By  on September 23, 2005

NEW YORK — In the coming months, American Apparel, the Los Angeles-based firm known for its simple, high-quality underwear, has a heavy expansion schedule with stores opening everywhere from New York to Tokyo and cities in between, locations where an urban youth customer has been identified.

The company today will open its first Tokyo unit in Daikanyama, which will be followed in October by a store in Shibuya. A shop will be unveiled in October in Myungdong, South Korea, another new market. Also next month, the second and third Parisian locations are scheduled to open in the Marais and the 10 arrondissement.

"American Apparel has a particular client," said Dov Charney, the company's founder. "There's this new urban class that we're chasing. They're in Montreal, we know they're in Paris and we know they're in London. We've identified a younger Boomer or Generation Xer that's settling down."

In New York, the company believes its target customer is concentrated downtown. In addition to four existing stores on the Lower East Side, in NoHo, SoHo and the West Village, American Apparel has signed a lease in TriBeCa for a 3,500-square-foot unit at 140 West Broadway. As well as serving a neighborhood shopper, Charney said he hopes the TriBeCa location will alleviate stress on the busy SoHo store.

In November, the company will continue its march on Manhattan with stores opening in Chelsea, Columbus Circle and Madison Square Park. The boroughs aren't being ignored, either. Joining a store in downtown Brooklyn will be a unit in Park Slope opening in December.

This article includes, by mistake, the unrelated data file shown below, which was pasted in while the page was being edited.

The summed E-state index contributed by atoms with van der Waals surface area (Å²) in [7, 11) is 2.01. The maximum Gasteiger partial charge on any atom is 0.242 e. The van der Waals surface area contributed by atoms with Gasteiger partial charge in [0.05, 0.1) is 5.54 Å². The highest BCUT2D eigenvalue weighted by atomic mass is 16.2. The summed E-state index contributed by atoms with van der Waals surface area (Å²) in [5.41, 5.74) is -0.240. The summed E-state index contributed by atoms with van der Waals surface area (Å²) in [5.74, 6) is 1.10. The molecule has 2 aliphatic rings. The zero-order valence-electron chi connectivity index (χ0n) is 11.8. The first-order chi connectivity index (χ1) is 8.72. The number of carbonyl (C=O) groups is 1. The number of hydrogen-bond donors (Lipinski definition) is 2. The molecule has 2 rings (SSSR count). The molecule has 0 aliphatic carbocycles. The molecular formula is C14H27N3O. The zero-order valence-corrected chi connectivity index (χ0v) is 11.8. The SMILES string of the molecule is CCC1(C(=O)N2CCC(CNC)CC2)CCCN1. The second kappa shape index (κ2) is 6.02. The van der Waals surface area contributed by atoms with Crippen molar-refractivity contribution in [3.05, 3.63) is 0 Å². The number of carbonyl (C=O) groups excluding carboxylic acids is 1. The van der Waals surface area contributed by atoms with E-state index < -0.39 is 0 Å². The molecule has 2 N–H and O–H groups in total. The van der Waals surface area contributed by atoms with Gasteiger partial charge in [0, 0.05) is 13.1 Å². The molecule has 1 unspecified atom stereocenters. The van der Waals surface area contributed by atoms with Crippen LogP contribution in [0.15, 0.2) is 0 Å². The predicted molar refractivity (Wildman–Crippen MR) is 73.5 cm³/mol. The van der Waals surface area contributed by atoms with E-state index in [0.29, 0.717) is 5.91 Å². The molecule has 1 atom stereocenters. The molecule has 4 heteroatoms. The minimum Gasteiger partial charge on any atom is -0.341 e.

A strategy that includes opening three to four stores a month, leaving no stone unturned in target markets and producing edgy, controversial ad campaigns has propelled the 70-unit American Apparel into one of the fastest-growing retailers in the U.S., with $250 million in sales.

"The world can sustain 1,000 stores for this brand," Charney said, noting that vertically integrated American Apparel, with company-owned factories in Los Angeles, produces one million garments a month. "American Apparel has the potential for many more stores since we make the stuff already. That doesn't mean we can't come up with another store concept."The store count could reach 500 units in five years, he said.

Charney, who is being sued for sexual harassment by several former female employees, declined to discuss the matter through a publicist. "There is no news about the lawsuit," she said.

His reputation for being outspoken and provocative is apparent in the company's controversial ads, which he claims are partly responsible for its success. One group features young underwear-clad men and women posed in provocative positions. Another ad features Charney's naked posterior, while the headline on another reads: "F--- the brands that are f---ing the people."

"We're trying to keep the ad campaign intriguing," he said. "Politically correct academia, which has gone too far, has teamed up with the conservative, moral right."

If American Apparel is attractive to investors, Charney has no interest in going public. "All of a sudden, you're dealing with a whole bunch of shareholders who are only interested in the bottom line," he said. "You have to lower yourself to the common denominator of a board of directors. An IPO is an option, but I'm avoiding it."

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